Installing a VPN provides (in principle) an additional layer of protection and allows users to navigate more securely over the internet.
A VPN creates a communication tunnel between the user's device (iPhone) and the provider's VPN server. All data traffic that passes through this tunnel will be encrypted point-to-point, this means that:
Protects the user against network attacks (eg, Man-in-the-Middle, Sniffing, Spoofing); If a cyber-criminal monitors traffic, he can see data pass-by but not decrypt or access our communications. Using a VPN protects our traffic and our credentials for critical services (mail, cloud services ...).
Protect user privacy: Internet providers have full visibility of your traffic, encrypting it with a VPN you are protected against the possibility that your privacy is marketed by third parties.
Protect your rights: Internet is a door to freedom that oppressive dictatorships and governments want to limit or use as a tool of repression. Using a VPN allows people like journalists, lawyers, activists... to redirect your traffic in an encrypted way to a safe place, avoiding censorship or repression.
Well, if you are an iPhone user and you have a VPN installed... you have reason for concern.
The issue began when having a VPN installed on my device (iPhone with iOS v_12.4.2) I identified that there were IPs different from the VPN server (which was located in Denmark).
I identified this anomaly thanks to my Firewalla, a device connected to my router and acting as a cybersecurity sentry in my network.
In accordance with the principles, the installed VPN had to encrypt all the traffic on my iPhone and therefore make it inaccessible to anyone (including Firewalla).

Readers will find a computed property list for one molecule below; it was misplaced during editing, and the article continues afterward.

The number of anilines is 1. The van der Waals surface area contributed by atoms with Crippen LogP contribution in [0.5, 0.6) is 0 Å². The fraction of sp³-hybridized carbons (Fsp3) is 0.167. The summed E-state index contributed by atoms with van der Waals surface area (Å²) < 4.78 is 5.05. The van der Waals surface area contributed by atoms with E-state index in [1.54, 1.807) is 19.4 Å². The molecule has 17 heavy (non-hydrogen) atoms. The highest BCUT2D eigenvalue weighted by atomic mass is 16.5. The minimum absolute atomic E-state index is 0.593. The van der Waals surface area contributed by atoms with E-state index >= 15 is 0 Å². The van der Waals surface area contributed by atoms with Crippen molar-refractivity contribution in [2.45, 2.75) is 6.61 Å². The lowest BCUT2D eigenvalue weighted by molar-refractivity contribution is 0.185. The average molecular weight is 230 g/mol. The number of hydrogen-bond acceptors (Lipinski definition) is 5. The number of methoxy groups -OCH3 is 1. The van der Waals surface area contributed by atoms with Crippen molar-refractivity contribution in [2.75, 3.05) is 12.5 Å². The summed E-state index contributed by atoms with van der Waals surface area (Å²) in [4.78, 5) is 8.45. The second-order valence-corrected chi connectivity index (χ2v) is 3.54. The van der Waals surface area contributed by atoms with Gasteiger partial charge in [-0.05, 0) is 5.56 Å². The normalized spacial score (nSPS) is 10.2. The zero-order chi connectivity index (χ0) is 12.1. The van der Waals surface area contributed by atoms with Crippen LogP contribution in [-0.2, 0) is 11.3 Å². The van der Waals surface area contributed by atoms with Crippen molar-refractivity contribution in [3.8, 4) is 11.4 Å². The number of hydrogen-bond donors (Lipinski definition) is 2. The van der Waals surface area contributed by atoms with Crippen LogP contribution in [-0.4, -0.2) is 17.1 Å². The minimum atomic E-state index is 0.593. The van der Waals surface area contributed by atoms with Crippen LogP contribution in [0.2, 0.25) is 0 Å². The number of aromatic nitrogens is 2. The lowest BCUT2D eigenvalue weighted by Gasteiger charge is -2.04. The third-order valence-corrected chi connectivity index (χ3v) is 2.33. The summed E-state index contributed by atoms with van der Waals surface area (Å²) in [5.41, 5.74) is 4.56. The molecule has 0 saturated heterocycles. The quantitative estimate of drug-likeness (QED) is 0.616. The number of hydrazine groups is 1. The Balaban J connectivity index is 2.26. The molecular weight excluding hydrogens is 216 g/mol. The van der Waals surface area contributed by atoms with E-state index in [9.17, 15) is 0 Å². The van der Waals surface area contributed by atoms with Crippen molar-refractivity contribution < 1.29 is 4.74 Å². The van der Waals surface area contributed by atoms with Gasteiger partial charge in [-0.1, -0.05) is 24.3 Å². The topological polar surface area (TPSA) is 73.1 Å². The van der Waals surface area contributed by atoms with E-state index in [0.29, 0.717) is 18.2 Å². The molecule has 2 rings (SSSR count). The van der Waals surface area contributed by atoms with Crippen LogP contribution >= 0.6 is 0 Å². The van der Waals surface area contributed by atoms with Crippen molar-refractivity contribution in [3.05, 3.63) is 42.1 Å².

However, my surprise was when thanks to Firewalla I identified traffic to Google or Apple services that came out of my iPhone. It was simply incompatible with the principles of a VPN and data traffic encryption...
The next step was to raise the incident with the VPN provider, attaching the Firewalla captures... just a few days later, ProtonVPN engineers identified the security flaw that affects iOS devices:
Some push notifications are excluded from the encryption tunnel that iPhone creates when configuring a VPN on the device.
This vulnerability affects all VPN providers installed on iOS and is serious since it can expose user data to third parties that may be monitoring traffic. In the event that push notifications were headed with the user's credentials, it would jeopardize critical services such as AppleID or GoogleID.
ProtonVPN has reported the incident to Apple and has published a configuration and use recommendations until there is a patch from Apple to resolve the issue (see security alert published by protonVPN).
From @cibersaludables thank and recognize the effort that companies like Firewalla or ProtonVPN put in improving the cybersecurity of all users. A pleasure and an honor to have them as partners in habitoscibersaludables.com